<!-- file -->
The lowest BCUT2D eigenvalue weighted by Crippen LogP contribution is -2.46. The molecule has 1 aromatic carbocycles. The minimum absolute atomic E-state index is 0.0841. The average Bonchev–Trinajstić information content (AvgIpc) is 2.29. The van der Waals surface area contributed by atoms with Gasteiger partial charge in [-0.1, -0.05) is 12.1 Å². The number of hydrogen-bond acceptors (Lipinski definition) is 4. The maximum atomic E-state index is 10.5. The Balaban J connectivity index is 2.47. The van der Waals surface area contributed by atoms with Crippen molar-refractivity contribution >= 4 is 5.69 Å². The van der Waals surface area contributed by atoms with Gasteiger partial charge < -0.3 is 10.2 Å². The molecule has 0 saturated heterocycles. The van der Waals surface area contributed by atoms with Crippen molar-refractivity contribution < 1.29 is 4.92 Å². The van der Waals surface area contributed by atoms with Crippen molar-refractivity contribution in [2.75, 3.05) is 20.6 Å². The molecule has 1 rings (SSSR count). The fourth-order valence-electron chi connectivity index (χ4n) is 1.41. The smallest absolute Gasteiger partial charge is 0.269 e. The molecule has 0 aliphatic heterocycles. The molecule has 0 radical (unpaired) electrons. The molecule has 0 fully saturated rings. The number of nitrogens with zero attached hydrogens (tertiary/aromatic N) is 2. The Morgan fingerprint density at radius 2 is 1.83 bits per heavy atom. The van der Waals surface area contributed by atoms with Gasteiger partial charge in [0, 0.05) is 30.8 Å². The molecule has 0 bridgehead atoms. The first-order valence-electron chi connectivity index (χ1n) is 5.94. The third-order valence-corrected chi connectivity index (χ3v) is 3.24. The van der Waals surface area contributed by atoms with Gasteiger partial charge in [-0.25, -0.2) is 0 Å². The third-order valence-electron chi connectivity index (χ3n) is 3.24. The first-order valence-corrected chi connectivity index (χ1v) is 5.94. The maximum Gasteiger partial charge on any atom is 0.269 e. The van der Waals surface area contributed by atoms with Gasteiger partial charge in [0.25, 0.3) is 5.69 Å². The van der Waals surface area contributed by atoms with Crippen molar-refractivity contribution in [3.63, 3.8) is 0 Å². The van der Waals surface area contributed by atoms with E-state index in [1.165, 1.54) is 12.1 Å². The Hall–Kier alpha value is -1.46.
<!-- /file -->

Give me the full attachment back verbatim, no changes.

The lowest BCUT2D eigenvalue weighted by Crippen LogP contribution is -2.46. The molecule has 1 aromatic carbocycles. The minimum absolute atomic E-state index is 0.0841. The average Bonchev–Trinajstić information content (AvgIpc) is 2.29. The van der Waals surface area contributed by atoms with Gasteiger partial charge in [-0.1, -0.05) is 12.1 Å². The number of hydrogen-bond acceptors (Lipinski definition) is 4. The maximum atomic E-state index is 10.5. The Balaban J connectivity index is 2.47. The van der Waals surface area contributed by atoms with Crippen molar-refractivity contribution >= 4 is 5.69 Å². The van der Waals surface area contributed by atoms with Gasteiger partial charge < -0.3 is 10.2 Å². The molecule has 0 saturated heterocycles. The van der Waals surface area contributed by atoms with Crippen molar-refractivity contribution < 1.29 is 4.92 Å². The van der Waals surface area contributed by atoms with Crippen molar-refractivity contribution in [2.75, 3.05) is 20.6 Å². The molecule has 1 rings (SSSR count). The fourth-order valence-electron chi connectivity index (χ4n) is 1.41. The smallest absolute Gasteiger partial charge is 0.269 e. The molecule has 0 aliphatic heterocycles. The molecule has 0 radical (unpaired) electrons. The molecule has 0 fully saturated rings. The number of nitrogens with zero attached hydrogens (tertiary/aromatic N) is 2. The Morgan fingerprint density at radius 2 is 1.83 bits per heavy atom. The van der Waals surface area contributed by atoms with Gasteiger partial charge in [0, 0.05) is 30.8 Å². The molecule has 0 bridgehead atoms. The first-order valence-electron chi connectivity index (χ1n) is 5.94. The third-order valence-corrected chi connectivity index (χ3v) is 3.24. The van der Waals surface area contributed by atoms with Gasteiger partial charge in [-0.25, -0.2) is 0 Å². The third-order valence-electron chi connectivity index (χ3n) is 3.24. The first-order valence-corrected chi connectivity index (χ1v) is 5.94. The maximum Gasteiger partial charge on any atom is 0.269 e. The van der Waals surface area contributed by atoms with Gasteiger partial charge in [0.25, 0.3) is 5.69 Å². The van der Waals surface area contributed by atoms with Crippen molar-refractivity contribution in [3.63, 3.8) is 0 Å². The van der Waals surface area contributed by atoms with E-state index in [1.165, 1.54) is 12.1 Å². The Hall–Kier alpha value is -1.46.